I had a fun weekend. Sister 9 and I went to the open house day for embassies in the District. We went to Australia, Kazakhstan, Indonesia, and Japan. I always enjoy the day. There's usually dancing, food, and artworks to admire. Everyone pushes visitor information.

Australia was fun. They kept bringing snacks of cheese, lamb and beef, and Vegemite around. As you walked in, they had a Maori playing the didgeridoo. They had a number of Australian military representatives there and some photos from Afghanistan. On the way out they were offering lamingtons (sp?), little sponge cakes dipped in chocolate and coconut. Yummy!

Australia )

I'd seen the outside of the Kazakhstan embassy during last year's 16th Street walking tour so I was keen to see the inside. Beautiful wood moldings and the ceilings had a raised plaster decoration of leaves. Very pretty. Many of the walls sported various edged weapons. There was also a display of jewelry and artworks.

Kazakhstan )

On the way to the next place we passed the Peruvian flutists having a battle of the bands with Trinidad and Tobago drummers. Interesting combo. A little farther down the street the Chilean Embassy was piping music outside.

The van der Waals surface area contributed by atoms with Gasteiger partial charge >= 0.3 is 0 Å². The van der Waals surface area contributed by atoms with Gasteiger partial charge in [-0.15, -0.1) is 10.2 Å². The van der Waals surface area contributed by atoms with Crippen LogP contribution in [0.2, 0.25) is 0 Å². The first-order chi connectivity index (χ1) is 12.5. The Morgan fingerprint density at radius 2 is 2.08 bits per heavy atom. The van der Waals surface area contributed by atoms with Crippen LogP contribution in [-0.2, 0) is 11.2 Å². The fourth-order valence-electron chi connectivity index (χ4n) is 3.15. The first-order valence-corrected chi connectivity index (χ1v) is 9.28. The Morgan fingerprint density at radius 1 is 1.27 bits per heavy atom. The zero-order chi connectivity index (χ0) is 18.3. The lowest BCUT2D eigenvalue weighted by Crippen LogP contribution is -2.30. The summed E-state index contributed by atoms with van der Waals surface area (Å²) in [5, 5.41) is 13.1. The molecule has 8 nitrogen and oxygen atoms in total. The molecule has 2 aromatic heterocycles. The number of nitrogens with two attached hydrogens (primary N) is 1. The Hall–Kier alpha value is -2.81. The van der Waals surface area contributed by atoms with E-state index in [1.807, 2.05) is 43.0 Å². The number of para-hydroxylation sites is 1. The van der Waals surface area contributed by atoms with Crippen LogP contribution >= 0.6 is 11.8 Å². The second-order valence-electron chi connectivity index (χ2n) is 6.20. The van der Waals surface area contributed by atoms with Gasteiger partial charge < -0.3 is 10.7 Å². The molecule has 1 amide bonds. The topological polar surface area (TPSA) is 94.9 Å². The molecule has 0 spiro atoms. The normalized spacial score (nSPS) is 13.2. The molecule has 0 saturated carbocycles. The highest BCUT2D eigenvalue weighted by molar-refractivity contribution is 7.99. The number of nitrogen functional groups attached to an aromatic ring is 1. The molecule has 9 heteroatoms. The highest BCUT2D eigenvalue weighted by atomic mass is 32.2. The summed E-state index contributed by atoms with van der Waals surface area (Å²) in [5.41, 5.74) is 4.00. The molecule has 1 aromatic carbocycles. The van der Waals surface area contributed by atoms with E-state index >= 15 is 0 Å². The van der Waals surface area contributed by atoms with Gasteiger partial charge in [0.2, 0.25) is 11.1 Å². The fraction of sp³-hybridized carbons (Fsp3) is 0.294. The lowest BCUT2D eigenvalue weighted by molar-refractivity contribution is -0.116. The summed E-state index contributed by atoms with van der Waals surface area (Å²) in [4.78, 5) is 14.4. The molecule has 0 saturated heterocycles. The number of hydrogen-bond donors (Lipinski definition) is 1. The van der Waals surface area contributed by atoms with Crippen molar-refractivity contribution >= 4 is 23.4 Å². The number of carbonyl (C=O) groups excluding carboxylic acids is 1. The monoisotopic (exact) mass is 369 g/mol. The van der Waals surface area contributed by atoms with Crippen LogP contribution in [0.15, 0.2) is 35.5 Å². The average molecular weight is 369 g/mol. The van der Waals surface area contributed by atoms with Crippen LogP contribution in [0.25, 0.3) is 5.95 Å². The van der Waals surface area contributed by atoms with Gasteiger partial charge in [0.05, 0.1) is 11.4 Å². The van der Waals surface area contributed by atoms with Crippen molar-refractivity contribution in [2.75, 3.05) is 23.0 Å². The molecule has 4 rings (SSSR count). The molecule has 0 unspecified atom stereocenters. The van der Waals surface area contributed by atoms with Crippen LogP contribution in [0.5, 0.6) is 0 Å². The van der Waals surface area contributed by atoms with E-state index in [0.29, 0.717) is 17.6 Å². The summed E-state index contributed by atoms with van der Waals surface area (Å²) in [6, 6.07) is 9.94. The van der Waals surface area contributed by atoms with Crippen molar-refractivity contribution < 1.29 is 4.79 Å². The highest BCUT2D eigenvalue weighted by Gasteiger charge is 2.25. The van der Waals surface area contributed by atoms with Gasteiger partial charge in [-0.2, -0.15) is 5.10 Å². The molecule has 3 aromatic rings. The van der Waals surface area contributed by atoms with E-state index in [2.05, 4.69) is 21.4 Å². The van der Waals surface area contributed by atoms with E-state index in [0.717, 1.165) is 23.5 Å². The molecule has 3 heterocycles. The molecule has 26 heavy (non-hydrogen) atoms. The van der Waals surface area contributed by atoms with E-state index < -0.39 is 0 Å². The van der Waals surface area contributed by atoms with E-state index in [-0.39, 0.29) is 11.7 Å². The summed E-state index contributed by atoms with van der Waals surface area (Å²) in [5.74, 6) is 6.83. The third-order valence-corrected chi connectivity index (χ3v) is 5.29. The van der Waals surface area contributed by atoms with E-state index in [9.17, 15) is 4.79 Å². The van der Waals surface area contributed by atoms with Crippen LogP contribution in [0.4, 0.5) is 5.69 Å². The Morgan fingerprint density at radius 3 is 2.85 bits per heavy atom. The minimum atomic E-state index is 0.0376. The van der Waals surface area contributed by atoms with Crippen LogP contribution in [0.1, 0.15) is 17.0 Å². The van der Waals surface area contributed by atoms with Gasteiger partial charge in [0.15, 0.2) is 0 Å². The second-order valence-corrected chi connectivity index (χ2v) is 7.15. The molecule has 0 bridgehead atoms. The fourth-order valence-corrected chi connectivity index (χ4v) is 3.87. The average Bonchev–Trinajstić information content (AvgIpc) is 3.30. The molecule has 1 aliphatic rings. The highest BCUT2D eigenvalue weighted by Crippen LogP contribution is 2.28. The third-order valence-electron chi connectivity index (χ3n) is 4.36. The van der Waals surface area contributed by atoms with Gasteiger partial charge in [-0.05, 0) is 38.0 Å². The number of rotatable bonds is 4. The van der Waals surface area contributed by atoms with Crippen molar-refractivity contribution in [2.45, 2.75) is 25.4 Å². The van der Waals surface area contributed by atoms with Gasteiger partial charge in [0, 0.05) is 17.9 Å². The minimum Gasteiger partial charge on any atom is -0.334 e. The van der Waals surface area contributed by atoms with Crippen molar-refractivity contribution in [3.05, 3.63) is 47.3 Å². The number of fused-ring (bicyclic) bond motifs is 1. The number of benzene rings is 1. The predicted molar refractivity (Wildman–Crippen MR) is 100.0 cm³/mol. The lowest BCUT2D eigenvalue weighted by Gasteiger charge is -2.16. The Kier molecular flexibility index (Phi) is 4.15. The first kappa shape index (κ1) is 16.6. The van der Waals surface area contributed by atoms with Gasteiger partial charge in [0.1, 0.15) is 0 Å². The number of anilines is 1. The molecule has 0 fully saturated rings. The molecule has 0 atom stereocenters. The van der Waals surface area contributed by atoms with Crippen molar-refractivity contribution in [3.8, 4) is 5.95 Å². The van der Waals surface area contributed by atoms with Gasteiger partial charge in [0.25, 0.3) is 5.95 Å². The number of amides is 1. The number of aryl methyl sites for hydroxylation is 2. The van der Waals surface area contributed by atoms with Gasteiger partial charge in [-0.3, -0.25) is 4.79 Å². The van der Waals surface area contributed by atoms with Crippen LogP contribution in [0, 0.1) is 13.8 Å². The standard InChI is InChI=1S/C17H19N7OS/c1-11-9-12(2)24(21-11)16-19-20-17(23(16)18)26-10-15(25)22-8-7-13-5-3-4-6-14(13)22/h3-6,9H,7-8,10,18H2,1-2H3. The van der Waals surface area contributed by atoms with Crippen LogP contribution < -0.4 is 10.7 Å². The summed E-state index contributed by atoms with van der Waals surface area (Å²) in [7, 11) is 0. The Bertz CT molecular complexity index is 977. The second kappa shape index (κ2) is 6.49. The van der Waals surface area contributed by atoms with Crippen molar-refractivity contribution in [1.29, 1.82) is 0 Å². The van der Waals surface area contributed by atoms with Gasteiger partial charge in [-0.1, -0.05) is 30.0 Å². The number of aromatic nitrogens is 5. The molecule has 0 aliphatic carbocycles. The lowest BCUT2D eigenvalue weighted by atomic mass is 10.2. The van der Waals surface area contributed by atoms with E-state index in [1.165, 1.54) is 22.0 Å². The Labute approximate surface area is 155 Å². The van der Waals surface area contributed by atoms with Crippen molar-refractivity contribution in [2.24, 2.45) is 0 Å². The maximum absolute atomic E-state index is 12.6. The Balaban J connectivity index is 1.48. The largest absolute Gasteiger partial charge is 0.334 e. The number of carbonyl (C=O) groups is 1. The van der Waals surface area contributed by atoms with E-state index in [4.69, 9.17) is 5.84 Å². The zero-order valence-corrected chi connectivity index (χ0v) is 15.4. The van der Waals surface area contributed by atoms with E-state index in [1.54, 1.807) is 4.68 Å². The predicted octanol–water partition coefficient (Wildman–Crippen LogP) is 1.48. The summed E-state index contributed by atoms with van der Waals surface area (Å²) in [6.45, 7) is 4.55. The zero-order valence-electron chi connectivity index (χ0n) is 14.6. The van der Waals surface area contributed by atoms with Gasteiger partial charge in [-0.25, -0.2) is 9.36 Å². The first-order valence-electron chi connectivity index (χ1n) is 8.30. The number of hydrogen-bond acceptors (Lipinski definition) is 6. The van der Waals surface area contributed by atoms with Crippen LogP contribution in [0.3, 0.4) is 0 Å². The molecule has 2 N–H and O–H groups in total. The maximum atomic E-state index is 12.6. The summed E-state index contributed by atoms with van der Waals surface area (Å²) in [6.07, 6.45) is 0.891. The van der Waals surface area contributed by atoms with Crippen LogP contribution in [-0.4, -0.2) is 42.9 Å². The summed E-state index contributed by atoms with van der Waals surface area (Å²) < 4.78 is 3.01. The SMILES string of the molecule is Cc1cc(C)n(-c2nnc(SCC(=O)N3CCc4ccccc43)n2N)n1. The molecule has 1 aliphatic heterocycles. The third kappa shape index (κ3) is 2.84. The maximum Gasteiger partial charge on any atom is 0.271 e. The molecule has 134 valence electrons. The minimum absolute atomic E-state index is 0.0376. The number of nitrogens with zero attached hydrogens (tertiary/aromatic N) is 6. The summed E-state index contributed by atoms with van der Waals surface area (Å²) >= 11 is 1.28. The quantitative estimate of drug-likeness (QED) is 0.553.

I also wanted to see the Indonesia Embassy as it had been owned by one of the richest families around when it was first built. Evelyn McLean owned the Hope Diamond for a while. The building was modeled after an Italian palazzo and has gorgeous woodwork. The inner courtyard rose four stories and was topped with lovely stained glass.

Indonesia )

Sister 9 was keen to see the Japanese embassy. It was an interesting mix of tradition and techno. They had the best food - chicken, vanilla ice cream encased in a thin cake shell and freshly roasted edamame. They also had the creepiest exhibit, a room with two robots in it. One lifesized robot was extremely realistic. It blinked and changed expressions. The other was a robot baby. Not realistic but it could talk and move a little. It responded to your voice. It asked for a hug and when I did it hugged me back. Wild!

Japan )